According to the American Agriculturist, the 2018 Farm Bill will allow hemp to be regulated by the USDA, including the labeling of American-grown hemp as certified organic; interstate hemp commerce will be legalized; financing and research opportunities will open up; hemp farmers will be guaranteed water rights; the definition of hemp will be altered to make it a non-drug commodity.
Hemp has hundreds of uses, many of which are yet to be discovered or fully realized thanks to the lack of available research funds. From textiles and plastics to livestock feed and home cooking, hemp has many applications that can reduce our dependence both on other countries and fossil fuels. Driven by explosive growth in hemp-based consumer products, the global hemp market is expected to jump to $10.6 billion by 2025.
Everything from our vodka to our cars is waiting to be reimagined in the future with legal hemp. Many people won’t even realize how much their lives are affected by cannabis-based products. One of the most exciting applications of hemp lies in the extracted cannabinoids or CBD oil. According to the Washington Post, “dozens of studies have found evidence that the compound can treat epilepsy as well as a range of other illnesses, including anxiety, schizophrenia, heart disease, and cancer.” With the legalization of hemp, CBD can be regulated and researched much more than before to truly understand the medical efficacy for a wide range of diseases.
“We continue to see great progress towards a new perspective on cannabis within the US. Within healthcare, several conditions and certain patient profiles rely heavily on CBD-only products of which the proposed Farm Bill will work to dramatically improve access to patients – not only in the US but globally,” said Prad Sekar, CEO of CB2 Insights in a written interview. All of those uses make hemp a profitable cash crop for suffering farmers, with some early commercial growers reporting $100 per-acre more profit on hemp than canola. Hemp grown for CBD oil, on the other hand, can take in $8,000 per acre versus $600 per acre for corn. In particular, hemp can be a boon for arid western states. According to Pacific Standard,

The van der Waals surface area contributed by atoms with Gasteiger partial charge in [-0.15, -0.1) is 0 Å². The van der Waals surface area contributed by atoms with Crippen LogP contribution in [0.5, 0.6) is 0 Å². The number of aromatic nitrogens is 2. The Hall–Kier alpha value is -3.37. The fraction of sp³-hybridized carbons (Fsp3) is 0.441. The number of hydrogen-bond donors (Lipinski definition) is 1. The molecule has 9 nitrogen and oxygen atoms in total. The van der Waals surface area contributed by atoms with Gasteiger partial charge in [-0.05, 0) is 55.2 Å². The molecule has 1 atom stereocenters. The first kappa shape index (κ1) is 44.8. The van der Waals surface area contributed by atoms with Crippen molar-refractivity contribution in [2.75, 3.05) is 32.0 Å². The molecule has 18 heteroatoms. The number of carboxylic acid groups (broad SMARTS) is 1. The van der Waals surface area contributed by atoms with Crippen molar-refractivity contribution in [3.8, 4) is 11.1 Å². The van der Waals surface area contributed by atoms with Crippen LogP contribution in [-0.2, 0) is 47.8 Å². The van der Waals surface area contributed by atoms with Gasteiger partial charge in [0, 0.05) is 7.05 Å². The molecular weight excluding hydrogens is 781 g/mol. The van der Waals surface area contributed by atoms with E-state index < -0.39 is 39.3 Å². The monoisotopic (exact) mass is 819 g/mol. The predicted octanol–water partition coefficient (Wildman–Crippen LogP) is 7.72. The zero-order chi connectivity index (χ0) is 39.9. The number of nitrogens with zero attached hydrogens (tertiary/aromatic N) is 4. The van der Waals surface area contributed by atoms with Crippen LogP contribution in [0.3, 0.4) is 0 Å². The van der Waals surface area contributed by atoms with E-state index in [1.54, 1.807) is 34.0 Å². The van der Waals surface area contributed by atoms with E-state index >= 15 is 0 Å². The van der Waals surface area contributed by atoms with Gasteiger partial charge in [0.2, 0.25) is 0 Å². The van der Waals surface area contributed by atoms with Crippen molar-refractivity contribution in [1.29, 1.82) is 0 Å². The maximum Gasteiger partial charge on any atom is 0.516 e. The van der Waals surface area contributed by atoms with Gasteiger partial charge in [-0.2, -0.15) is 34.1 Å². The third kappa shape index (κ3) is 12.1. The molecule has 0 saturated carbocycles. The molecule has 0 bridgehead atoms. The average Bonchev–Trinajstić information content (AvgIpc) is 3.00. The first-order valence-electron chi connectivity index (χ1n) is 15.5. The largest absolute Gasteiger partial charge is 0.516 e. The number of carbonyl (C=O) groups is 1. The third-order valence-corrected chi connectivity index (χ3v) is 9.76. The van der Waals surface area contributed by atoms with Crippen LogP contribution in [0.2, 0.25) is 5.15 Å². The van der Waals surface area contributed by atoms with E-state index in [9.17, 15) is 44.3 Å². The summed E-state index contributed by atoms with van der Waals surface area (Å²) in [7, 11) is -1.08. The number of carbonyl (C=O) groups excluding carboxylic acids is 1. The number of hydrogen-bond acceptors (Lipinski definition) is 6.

Hemp is thus profitable and sustainable, two words which have eluded many U.S. farmers as of late. Hemp cultivation could provide much-needed relief as farmers struggle to find markets for millions of bushels of crops during the trade wars. Now, instead of importing an estimated $100 million of hemp products every year, that money will go to American farmers and entrepreneurs.
Bruce Perlowin, CEO of Hemp, Inc, believes hemp legalization will drive disenfranchised farmers “back-to-the-land” now that they’ll have a solid economic basis in industrial hemp to rely on. “Our strategy has been to partner with farmers across the country in states where hemp cultivation and manufacturing is legal to provide them with the infrastructure needed to make a profit off this incredible crop, and this bill will be an incredible boon for the American small family farm,” Perlowin continued “The health and wellness industries are in for a major overhaul with the massive research and development and exploration into CBD‘s, CBGs, CBN’s and 113 other cannabinoids as well as some 300 terpenes found in the industrial hemp plant.”
4 Hemp Club was Inspired by Steven Smith’s vision
to “Have an older generation put the younger 4 H Club
envisioned. Our Platform Uses HEMP as an Agricultural
Focal Point, deserving of research, development and the
4 Hemp key points Hemp Health Hope and Happiness.”